In Buenos Aires: 80 and sunny

I left Los Angeles on the 5th, a bit after noon, on a Delta 757 for connection in Atlanta. Having used mileage, I was in First Class. Delta has a way to go before they can compete in First Class. The flight attendant asked the guy next to me if he wanted lunch. “What are my choices?” he said. “Yes or no.” was the response.

Boarding in Atlanta was a hoot. A line was forming along an aisle bordered by a wall on one side, and chair backs bolted to a large metal bar on the other. The announcement for those needing extra help was made and the closest to the gate was a young girl with crutches. She looked at the line and shaking her head, stepped, with some difficulty over the metal bar which was chair less in that one spot, just feet from the gate entry. An older man with a cane followed, then came two women with one crutch each. At that point the general boarding was called. The formed line surged forward. The two women with crutches were followed by anyone who could jump the barrier. Both lines collided at the gate. The Delta rep taking tickets seemed not to notice.

Delta’s Business Elite from Atlanta to Buenos Aires had great service. The plane was a 767 300 which sat 2+2+2. My only complaint was being disturbed while sleeping. I had an aisle seat, and I implore Delta to make a rule that the flight attendant can not be wider than the aisle she is walking. Things went bump in the night.

We landed at 8:35 AM in Buenos Aires. After passing through customs, we funneled through a shopping mall to get to baggage. Smart idea; there was a lot of shopping going on. Several money changing booths were in the baggage claim area itself, but the exchange rate is better outside. After passing through customs, take a right and you’ll find a bank that does much better.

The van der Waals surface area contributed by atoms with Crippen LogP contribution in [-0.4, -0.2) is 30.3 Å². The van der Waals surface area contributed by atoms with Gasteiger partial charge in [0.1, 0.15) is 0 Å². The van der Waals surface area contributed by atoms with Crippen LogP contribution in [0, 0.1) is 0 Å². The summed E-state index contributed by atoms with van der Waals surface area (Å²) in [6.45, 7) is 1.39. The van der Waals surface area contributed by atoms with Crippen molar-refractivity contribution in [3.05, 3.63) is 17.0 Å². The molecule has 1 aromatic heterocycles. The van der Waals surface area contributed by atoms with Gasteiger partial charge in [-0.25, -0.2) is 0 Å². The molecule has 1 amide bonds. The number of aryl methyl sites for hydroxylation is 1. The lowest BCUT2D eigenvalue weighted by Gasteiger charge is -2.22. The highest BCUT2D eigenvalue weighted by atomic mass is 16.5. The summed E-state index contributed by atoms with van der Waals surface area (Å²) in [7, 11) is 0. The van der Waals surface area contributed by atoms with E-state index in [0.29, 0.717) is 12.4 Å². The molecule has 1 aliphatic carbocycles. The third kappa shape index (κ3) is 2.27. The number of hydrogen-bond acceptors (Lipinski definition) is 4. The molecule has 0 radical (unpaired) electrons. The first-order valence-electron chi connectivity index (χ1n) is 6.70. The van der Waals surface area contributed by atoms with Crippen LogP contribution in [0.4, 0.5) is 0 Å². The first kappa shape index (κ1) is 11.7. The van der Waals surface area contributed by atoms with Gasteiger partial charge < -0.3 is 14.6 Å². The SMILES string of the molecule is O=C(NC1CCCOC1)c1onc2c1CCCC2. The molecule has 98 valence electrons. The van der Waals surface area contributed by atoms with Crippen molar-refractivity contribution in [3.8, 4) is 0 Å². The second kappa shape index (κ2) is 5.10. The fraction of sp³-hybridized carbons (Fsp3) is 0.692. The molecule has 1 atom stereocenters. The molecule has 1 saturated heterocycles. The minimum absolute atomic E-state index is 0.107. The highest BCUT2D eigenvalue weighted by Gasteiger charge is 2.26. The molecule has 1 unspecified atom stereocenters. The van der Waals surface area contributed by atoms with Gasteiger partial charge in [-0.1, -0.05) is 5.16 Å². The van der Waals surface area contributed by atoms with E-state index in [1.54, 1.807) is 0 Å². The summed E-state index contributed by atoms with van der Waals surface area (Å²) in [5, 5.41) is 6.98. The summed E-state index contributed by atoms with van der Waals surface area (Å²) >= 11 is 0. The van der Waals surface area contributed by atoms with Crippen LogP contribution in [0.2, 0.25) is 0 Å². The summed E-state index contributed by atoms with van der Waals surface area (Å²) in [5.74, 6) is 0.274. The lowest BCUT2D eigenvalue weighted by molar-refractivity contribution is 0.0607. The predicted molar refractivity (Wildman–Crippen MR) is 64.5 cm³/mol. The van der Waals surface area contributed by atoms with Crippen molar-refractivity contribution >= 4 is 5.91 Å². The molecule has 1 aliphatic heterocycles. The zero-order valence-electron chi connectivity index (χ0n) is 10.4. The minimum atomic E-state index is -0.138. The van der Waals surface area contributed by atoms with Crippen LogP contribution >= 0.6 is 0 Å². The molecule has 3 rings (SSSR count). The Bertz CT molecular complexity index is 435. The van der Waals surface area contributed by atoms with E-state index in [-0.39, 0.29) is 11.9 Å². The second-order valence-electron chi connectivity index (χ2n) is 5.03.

A Regent rep met us and while handlers took our baggage, we were bussed to the Sheraton and ushered into a lovely reception area to await transport to Mariner at 1 PM.img_1913.JPG

I took the time to walk a pedestrian shopping street with stores selling leather goods, leather goods, leather goods, and leather goods. There were, of course other shops as well, but they were far outnumbered by the legions of leather.

Check-in on Mariner was speedy and seamless. Within minutes, champagne in hand, I entered my ninth deck penthouse suite, and was totally impressed by the size and furnishings. One section had a Queen Bed, make-up desk, and lounge chair. That area opened to a sitting area with bar, desk, sofa, and another lounge chair. Wood was everywhere. From there through sliding glass doors to a large deck with table and chairs.

img_1905.JPGimg_1908.JPGThose of us traveling “solo” were invited to a cocktail party in the early evening. I met the “”Distinguished Gents” whose main job is to dance with the ladies. Nice guys, and very friendly. I talked for awhile to a woman who has been on board since December 27th. She’ll stay until Ft. Lauderdale. I asked her about her time aboard and her reason for taking such a long trip. “I live in Colorado.” she said, “It’s winter there!” How nice to have mobility.

Dinner was great. In the Compass Rose, Mariner’s main dining room, there are no assigned tables; no set time to dine. The maitre d’ will ask if you want to eat in private or “socialize”. I joined a table of five and met some fascinating people. My fears of eating alone disappeared in animated conversation, perhaps aided by the complimentary wine. Seven Seas ships are known for pouring a good glass of wine, and, as of the beginning of the year, they now also serve complimentary liquor.


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